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  • This is the right thing to do OUR juniors have no choice we should back them.Look at the crap deal the GPC have got for us and try to sell it as a victory.If only the GPC had the fight and gumption of OUR juniors.The BMA old guard needs a good clear out we need young blood with the will to fight for us and our patients not just to roll over and let the tickle our belly with and OBE etc to be placid. Malawana needs to be promoted the old guard should be ashamed.

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  • I'm a GP, and fully support the junior doctors in their fight: but this is a mistake. As soon as the Daily Mail get so much as a whiff of the first child to die because of a lack of emergency cover, watch the public support melt away faster than a snowflake in hell. There are other possibilities, and frankly making the strike emergency cover only over an indefinate period would have been a much more sensible option.

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  • Never in history as there been such underfunding of the NHS.

    They came for social services.
    Then they came for junior doctors.
    Then they will come for nurses.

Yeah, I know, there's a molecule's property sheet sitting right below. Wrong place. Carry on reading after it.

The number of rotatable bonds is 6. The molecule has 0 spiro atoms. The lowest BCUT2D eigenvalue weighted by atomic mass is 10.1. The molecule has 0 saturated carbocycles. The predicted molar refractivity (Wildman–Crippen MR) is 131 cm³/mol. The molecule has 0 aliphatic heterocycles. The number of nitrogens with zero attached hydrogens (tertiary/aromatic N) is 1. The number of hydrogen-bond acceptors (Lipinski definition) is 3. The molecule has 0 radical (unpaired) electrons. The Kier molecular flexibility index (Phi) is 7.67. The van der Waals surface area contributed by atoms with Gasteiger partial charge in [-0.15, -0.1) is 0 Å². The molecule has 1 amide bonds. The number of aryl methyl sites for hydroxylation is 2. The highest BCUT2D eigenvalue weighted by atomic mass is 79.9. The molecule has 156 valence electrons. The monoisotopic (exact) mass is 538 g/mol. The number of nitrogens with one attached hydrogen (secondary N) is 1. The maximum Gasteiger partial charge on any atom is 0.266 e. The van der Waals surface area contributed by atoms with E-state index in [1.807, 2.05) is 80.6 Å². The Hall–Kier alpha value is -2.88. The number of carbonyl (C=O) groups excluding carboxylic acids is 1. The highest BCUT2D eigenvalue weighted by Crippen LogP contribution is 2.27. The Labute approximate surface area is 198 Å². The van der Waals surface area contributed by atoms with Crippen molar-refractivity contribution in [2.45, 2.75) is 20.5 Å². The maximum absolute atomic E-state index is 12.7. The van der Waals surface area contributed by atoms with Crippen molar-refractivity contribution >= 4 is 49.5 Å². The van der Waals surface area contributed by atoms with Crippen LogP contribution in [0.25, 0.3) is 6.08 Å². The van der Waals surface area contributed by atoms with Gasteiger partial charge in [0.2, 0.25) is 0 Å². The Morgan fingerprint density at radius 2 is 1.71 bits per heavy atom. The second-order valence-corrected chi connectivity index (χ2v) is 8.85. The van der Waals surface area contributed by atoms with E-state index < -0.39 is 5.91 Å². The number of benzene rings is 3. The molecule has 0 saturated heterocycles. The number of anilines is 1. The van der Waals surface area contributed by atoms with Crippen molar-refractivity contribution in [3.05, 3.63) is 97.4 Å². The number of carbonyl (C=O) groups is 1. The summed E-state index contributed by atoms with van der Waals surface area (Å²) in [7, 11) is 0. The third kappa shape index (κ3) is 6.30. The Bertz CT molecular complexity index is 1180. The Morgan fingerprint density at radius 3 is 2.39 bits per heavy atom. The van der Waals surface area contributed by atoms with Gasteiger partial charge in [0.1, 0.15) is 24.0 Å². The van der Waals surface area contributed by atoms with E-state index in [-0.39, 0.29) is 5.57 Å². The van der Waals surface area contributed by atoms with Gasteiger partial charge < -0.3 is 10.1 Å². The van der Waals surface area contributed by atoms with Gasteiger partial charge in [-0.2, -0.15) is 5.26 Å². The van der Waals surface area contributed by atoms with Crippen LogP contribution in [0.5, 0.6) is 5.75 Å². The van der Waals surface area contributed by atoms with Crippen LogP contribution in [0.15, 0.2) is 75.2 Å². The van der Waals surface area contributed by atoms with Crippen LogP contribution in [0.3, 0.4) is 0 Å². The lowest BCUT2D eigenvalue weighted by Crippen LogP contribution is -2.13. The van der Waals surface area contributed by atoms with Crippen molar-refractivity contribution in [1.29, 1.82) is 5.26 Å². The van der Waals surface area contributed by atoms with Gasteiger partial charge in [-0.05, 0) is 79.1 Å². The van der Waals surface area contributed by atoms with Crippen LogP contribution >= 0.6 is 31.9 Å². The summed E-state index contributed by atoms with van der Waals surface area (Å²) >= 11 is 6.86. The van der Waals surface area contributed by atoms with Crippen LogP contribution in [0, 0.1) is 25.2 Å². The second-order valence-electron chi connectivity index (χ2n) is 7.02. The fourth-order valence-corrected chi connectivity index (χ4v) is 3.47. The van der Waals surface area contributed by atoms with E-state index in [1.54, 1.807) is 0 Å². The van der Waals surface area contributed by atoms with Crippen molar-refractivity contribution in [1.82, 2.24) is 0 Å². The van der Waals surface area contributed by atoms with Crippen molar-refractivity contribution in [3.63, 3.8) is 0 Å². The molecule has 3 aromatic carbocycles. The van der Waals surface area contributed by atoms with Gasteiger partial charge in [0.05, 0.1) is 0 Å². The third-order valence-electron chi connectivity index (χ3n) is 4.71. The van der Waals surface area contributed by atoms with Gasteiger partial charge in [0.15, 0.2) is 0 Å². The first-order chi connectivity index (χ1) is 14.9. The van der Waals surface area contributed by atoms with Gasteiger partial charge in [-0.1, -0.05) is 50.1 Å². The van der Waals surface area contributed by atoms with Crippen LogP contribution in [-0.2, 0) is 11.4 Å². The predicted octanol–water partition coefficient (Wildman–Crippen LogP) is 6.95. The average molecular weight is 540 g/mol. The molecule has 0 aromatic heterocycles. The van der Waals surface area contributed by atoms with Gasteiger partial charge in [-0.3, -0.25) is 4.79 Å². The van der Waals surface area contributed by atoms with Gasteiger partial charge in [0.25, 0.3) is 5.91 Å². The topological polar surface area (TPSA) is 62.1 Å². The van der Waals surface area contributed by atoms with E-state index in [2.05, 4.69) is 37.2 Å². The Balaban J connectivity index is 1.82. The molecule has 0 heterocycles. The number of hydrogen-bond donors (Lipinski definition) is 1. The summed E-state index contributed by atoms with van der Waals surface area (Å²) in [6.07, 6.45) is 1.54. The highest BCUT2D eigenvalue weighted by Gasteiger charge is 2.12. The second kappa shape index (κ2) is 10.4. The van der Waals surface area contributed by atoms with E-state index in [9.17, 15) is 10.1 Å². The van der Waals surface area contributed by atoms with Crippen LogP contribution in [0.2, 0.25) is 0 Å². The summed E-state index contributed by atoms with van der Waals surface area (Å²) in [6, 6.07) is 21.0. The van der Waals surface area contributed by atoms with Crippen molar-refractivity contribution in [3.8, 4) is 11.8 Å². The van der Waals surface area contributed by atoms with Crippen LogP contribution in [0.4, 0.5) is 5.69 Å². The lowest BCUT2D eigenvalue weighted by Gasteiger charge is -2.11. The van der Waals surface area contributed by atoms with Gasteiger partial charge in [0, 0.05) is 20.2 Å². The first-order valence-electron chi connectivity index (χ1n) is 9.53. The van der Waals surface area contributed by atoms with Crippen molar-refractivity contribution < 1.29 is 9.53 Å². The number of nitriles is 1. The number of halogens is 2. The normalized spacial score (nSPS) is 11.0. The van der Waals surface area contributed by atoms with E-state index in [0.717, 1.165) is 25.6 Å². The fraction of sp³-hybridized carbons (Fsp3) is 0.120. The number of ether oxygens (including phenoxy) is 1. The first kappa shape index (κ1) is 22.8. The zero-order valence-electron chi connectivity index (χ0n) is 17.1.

Then they will come for GPs.
    Then they will come for consultants.

    Then the NHS will be completely privatised with all of us regarded as simple 'workers' with terrible terms and conditions. We will not even have any control over the management of clinical conditions. This will all be done through protocols with big pharma making loads. Many of the jobs done by doctors will be given to poorly trained staff

    We must support the JDs

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  • Withdrawing emergency cover is extremely risky and unnecessary. In 1975 the juniors didn't withdraw emergency cover but still won because of increasing waiting lists which are very bad news for the government. Stick to plan A. Alienating the public and juniors losing their support is Hunt's strategy

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  • will consultants cover? will that not be safer? less tired staff?

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  • The Junior doctor's are showing the cardigan GP'S the way forward. Junior doctors will not accept unfair imposition of the contract. The cardigan GP'S have to wake up and smell the coffee!!

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  • Consultants will be there to ensure safety during these strikes so stop saying it will be unsafe. Elective work will be cancelled. It will not be unsafe for patient's being seen by Consultants!!